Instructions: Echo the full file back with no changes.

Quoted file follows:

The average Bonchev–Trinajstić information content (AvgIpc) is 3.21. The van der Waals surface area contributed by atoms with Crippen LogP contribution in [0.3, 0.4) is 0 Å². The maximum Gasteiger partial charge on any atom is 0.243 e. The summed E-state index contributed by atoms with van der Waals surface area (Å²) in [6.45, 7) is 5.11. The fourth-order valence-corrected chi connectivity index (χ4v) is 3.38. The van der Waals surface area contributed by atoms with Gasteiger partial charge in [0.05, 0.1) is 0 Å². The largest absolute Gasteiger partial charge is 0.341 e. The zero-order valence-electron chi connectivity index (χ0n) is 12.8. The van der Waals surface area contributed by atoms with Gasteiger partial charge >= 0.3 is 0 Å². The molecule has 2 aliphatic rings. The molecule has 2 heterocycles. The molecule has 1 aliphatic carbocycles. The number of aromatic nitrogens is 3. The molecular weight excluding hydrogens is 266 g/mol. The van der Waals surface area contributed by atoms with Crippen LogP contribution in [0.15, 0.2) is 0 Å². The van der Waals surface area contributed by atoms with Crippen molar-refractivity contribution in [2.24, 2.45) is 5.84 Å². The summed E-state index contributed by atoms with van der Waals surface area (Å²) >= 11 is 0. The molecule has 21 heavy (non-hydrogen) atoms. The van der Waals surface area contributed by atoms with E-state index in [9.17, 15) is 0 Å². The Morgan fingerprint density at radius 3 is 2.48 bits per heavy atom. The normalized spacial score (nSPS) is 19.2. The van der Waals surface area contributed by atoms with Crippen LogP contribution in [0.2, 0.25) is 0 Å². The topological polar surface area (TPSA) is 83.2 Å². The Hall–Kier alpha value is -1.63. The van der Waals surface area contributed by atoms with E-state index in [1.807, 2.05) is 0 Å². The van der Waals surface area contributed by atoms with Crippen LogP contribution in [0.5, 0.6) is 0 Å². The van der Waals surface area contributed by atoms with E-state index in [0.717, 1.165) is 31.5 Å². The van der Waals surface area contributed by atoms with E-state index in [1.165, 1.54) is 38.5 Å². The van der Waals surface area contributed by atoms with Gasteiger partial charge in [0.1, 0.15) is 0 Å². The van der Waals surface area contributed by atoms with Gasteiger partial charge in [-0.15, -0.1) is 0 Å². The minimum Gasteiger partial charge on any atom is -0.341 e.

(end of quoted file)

The average Bonchev–Trinajstić information content (AvgIpc) is 3.21. The van der Waals surface area contributed by atoms with Crippen LogP contribution in [0.3, 0.4) is 0 Å². The maximum Gasteiger partial charge on any atom is 0.243 e. The summed E-state index contributed by atoms with van der Waals surface area (Å²) in [6.45, 7) is 5.11. The fourth-order valence-corrected chi connectivity index (χ4v) is 3.38. The van der Waals surface area contributed by atoms with Gasteiger partial charge in [0.05, 0.1) is 0 Å². The largest absolute Gasteiger partial charge is 0.341 e. The zero-order valence-electron chi connectivity index (χ0n) is 12.8. The van der Waals surface area contributed by atoms with Gasteiger partial charge >= 0.3 is 0 Å². The molecule has 2 aliphatic rings. The molecule has 2 heterocycles. The molecule has 1 aliphatic carbocycles. The number of aromatic nitrogens is 3. The molecular weight excluding hydrogens is 266 g/mol. The van der Waals surface area contributed by atoms with Crippen LogP contribution in [0.15, 0.2) is 0 Å². The van der Waals surface area contributed by atoms with Crippen molar-refractivity contribution in [2.24, 2.45) is 5.84 Å². The summed E-state index contributed by atoms with van der Waals surface area (Å²) >= 11 is 0. The molecule has 21 heavy (non-hydrogen) atoms. The van der Waals surface area contributed by atoms with E-state index in [9.17, 15) is 0 Å². The Morgan fingerprint density at radius 3 is 2.48 bits per heavy atom. The normalized spacial score (nSPS) is 19.2. The van der Waals surface area contributed by atoms with Crippen LogP contribution in [0.2, 0.25) is 0 Å². The topological polar surface area (TPSA) is 83.2 Å². The Hall–Kier alpha value is -1.63. The van der Waals surface area contributed by atoms with E-state index in [1.807, 2.05) is 0 Å². The van der Waals surface area contributed by atoms with Crippen LogP contribution in [0.5, 0.6) is 0 Å². The van der Waals surface area contributed by atoms with E-state index in [0.717, 1.165) is 31.5 Å². The van der Waals surface area contributed by atoms with E-state index in [1.165, 1.54) is 38.5 Å². The van der Waals surface area contributed by atoms with Gasteiger partial charge in [0.1, 0.15) is 0 Å². The van der Waals surface area contributed by atoms with Gasteiger partial charge in [-0.15, -0.1) is 0 Å². The minimum Gasteiger partial charge on any atom is -0.341 e.